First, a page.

The silver Range Rover letters on the bonnet and tailgate had been replaced by gold letters in the wrong font, and the white coachlines and CSK logos had also been replaced with gold versions. The CSK logos had been further embellished with a gold ‘I’ to try to make it look like ‘CSK1’, but instead it seemed to read ‘CSKI’. Even the silver-finish centre section on the rubbing strips on both flanks had been painted gold. And a vast chrome-plated bull-bar was the cherry on the trifle.

Gem was content to leave all these enhancements in place because they were part of CSK001’s history, and it would only be put back to factory standard five years later, when Gem offered to loan it to Land Rover to use in its marketing and PR activities, very commendably telling the company he wanted to “see his vehicle used and enjoyed by others as a piece of history.” Land Rover sent a team to examine it and decided to borrow it for the upcoming launch of the L320 Range Rover Sport. Provided, of course, that they could remove the extraneous bling and restore the vehicle to factory specification. And this, with Gem’s full permission, is exactly what the team did.

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Journalists in Spain in 2005 were  supposed to be there to inspect the new Range Rover Sport, but the CSK tempted many away. Photo: Nick Dimbleby

A month later, in April 2005, CSK001 was on static display opposite a pre-production example of the new Range Rover Sport, the two vehicles being the centrepiece at Le Fort de Bellegarde in Le Perthus, on the France-Spain border. Over several weeks, multiple rotations of the ladies and gentlemen of the world’s automotive press were flown to Perpignan and handed the keys to their press fleet L320s before setting off to follow a pre-planned route to the Fort, which was their lunch stop, before continuing their test drive for dinner at the Hotel Mas de Torrent near Pals, Spain.

LRM regular Nick Dimbleby was Land Rover’s photographer on the media drive, and he remembers the CSK attracting huge interest. After the event it was returned to Gem, but there were some at Land Rover who didn’t forget the CSK and when, five years later, the company was concluding its plans for the launch of the new Evoque, they decided the CSK still had a part to play.

Paris Motor Show, September 2010, when CSK001 supported the launch of the Evoque

In the autumn of 2010, JLR arranged for the CSK to be repainted ready for a starring role at that year’s Paris Motor Show. Polished and gleaming, CSK001 was displayed stage left on JLR’s vast exhibition stand when CEO Dr Ralf Speth, designer Gerry McGovern and UK Managing Director Phil Popham introduced the world to the Evoque.

After the show, Gem offered the CSK to Land Rover on long-term loan, and it spent the next couple of years in the company’s care, frequently on display at the British Motor Museum at Gaydon. In 2012 it was used in JLR’s ‘Four generations of Range Rover’ media campaign, and later that year it was back on the stand at the Paris Motor Show, this time supporting the L405 Range Rover reveal.

Gem Mustafa, right, and his son say goodbye to the CSK in January 2013; proud new owner Pusey on the left

Just after the Paris show, I heard from contacts at JLR that Gem was thinking about selling the vehicle to help fund a house move. I made contact, and he and I had lengthy conversations about it, and in November it was advertised on several websites. I’d always regretted losing my CSK company car, a sad consequence of moving to a different job. And just like Gem, I was also seduced by the obvious attractions of CSK number one, which still had only 22,324 miles on the clock. Consequently, a deal was done.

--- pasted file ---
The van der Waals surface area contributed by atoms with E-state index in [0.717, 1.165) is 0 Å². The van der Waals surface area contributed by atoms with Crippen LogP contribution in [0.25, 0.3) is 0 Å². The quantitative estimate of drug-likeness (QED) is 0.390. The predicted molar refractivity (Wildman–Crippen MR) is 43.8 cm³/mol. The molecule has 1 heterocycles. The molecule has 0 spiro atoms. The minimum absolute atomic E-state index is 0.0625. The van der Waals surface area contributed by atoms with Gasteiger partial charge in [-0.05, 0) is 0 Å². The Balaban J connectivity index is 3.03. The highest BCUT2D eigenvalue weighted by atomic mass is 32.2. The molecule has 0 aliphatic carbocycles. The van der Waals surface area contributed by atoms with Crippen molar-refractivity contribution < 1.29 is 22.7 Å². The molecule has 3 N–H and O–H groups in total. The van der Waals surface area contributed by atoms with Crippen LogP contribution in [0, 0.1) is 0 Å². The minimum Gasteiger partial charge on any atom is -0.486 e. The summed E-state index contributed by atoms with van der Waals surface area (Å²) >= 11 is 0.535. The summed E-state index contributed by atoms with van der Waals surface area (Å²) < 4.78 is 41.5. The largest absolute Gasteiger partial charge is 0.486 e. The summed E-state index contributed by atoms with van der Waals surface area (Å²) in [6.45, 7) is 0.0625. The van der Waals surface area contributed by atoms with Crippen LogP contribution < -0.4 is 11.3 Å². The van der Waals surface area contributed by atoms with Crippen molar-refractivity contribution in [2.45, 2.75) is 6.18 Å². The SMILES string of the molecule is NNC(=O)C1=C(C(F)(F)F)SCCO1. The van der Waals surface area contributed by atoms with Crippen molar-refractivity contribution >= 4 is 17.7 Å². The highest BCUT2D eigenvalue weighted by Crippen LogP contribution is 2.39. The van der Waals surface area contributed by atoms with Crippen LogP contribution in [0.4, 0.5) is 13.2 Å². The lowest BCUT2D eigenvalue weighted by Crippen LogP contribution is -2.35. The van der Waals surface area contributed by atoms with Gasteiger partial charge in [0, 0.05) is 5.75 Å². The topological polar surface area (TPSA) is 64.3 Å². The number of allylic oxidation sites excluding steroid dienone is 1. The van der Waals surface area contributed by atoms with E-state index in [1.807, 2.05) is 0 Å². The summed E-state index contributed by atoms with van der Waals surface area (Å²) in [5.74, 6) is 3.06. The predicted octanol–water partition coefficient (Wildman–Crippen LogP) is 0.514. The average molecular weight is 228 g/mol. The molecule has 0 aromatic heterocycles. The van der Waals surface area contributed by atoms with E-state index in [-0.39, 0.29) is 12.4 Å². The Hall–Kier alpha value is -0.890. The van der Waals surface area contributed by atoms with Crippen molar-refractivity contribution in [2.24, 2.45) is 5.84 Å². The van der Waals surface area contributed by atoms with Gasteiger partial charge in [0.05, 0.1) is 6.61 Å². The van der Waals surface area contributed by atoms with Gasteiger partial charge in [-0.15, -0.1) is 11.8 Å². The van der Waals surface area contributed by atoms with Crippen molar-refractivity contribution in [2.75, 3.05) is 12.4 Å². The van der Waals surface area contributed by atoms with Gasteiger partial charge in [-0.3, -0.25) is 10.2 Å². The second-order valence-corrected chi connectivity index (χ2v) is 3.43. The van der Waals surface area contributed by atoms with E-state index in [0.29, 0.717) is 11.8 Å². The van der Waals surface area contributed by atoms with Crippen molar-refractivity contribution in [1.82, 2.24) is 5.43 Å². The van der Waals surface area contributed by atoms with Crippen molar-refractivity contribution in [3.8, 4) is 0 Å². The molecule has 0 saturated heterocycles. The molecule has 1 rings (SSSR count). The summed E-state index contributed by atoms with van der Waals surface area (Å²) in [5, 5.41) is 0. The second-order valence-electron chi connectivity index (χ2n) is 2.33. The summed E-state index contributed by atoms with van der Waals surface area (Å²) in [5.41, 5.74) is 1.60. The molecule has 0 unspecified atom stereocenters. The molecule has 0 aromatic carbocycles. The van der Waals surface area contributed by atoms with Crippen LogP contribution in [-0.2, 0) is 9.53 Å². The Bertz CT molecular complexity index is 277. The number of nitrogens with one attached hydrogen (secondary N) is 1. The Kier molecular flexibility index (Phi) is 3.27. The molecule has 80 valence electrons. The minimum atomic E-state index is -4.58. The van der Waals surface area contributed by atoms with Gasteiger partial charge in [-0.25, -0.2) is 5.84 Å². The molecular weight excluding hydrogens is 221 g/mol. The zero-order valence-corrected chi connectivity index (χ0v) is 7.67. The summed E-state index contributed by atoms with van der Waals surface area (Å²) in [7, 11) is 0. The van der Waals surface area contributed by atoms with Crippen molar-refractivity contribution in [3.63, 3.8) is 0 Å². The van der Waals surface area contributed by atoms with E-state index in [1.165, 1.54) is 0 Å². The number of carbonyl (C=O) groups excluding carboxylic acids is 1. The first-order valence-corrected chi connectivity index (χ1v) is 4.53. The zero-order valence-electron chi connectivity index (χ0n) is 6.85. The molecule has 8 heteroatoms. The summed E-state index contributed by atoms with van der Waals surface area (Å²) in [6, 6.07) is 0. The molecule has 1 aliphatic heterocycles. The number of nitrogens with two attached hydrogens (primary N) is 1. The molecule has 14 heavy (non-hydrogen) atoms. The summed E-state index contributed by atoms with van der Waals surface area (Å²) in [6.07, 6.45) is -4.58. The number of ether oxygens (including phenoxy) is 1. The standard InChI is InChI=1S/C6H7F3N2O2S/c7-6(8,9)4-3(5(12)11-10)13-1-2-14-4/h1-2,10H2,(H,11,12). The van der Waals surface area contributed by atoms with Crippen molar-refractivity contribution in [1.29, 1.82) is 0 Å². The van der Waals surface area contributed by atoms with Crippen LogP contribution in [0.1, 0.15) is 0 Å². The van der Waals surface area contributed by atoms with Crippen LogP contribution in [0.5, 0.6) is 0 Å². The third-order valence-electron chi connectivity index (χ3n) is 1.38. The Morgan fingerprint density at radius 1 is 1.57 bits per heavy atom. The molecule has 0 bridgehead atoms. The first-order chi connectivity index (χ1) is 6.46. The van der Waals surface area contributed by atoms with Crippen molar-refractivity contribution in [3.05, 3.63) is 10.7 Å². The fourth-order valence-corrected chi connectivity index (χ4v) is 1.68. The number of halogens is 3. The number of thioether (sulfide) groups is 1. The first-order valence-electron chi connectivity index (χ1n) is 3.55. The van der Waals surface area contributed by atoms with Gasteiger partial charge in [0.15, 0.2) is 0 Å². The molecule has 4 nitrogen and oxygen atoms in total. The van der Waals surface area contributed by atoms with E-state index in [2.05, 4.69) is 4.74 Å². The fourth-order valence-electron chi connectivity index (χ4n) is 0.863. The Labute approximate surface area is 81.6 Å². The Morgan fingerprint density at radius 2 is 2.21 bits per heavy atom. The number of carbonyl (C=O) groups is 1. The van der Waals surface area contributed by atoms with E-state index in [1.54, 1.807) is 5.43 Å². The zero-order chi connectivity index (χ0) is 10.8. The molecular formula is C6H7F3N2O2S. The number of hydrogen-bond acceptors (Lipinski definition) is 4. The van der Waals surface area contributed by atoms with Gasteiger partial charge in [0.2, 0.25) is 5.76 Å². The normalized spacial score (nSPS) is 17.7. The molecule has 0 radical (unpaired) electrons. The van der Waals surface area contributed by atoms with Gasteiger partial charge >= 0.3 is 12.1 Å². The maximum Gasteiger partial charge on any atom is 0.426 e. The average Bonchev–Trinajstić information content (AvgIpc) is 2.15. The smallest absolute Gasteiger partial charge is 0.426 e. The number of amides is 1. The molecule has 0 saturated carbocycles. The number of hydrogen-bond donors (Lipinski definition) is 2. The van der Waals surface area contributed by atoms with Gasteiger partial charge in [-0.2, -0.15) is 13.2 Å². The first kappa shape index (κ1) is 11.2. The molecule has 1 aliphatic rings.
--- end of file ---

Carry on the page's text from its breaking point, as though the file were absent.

At that time, the DVLA vehicle enquiry service was still providing ownership records, and I immediately sent off my £5 and Form V888. A week later, back came copies of the DVLA’s records of previous owners, change of ownership details and dates and, most importantly, a record of the registration number prior to H1 FAA being fitted in 1992. This was the first confirmation that CSK001 had been registered with the factory plate H35 FAC and I immediately applied to have it reinstated, which proved to be a simple and straightforward task.

Sadly, the V888 service was massively curtailed when the GDPR data privacy legislation was introduced a few years ago, and today it is all but impossible to get any information on the history and previous ownership of your vehicle from the DVLA. A great loss to owners and motoring researchers everywhere.

Range Rover prototype YVB 151H, chassis number one, and CSK001 at a Dunsfold Collection photoshoot by Nick Dimbleby for LRM in 2016

Land Rover was keen to continue its association with the newly re-numbered H35 FAC, and in fact there were some at the company who felt it should have been bought by JLR when it had the chance. In 2013 the company borrowed it again, and it was taken by covered truck to the famous Schlumpf Collection at Mulhouse, France, for a 2014 Model Year media drive event.

I also thoroughly enjoyed driving it and added over 1000 miles to the odometer in the first year. The problem with any original, low-mileage Land Rover is the minute you start driving it you risk undermining both those defining characteristics, so once I reached the limit I’d set myself the usage dropped dramatically. A shame, because it drove superbly and the manual gearbox made it much more fun than my first CSK, which was an auto.

David Edwards is the latest Range Rover enthusiast to be seduced by the undoubted charms of CSK001

​​​​​​Not using a Land Rover eventually leads to a loss of interest, or at least that’s what happens in my case, and during lockdown I started wondering whether to sell it. A friend introduced me to David Edwards, a keen Range Rover Classic enthusiast who wanted to add it to his wonderfully eclectic car collection. He too was smitten by number one. “I fell in love with it at first sight,” he remembers. “A wonderful history and a succession of careful custodians who all appreciated it for exactly what it is. I was delighted to become its fifth owner.”

And as for me, I still miss CSK number one to this day, but at least the problem of how many miles to put under its wheels to keep it in good shape, while at the same time preserving its low-mileage uniqueness, is now David’s challenge, and not mine!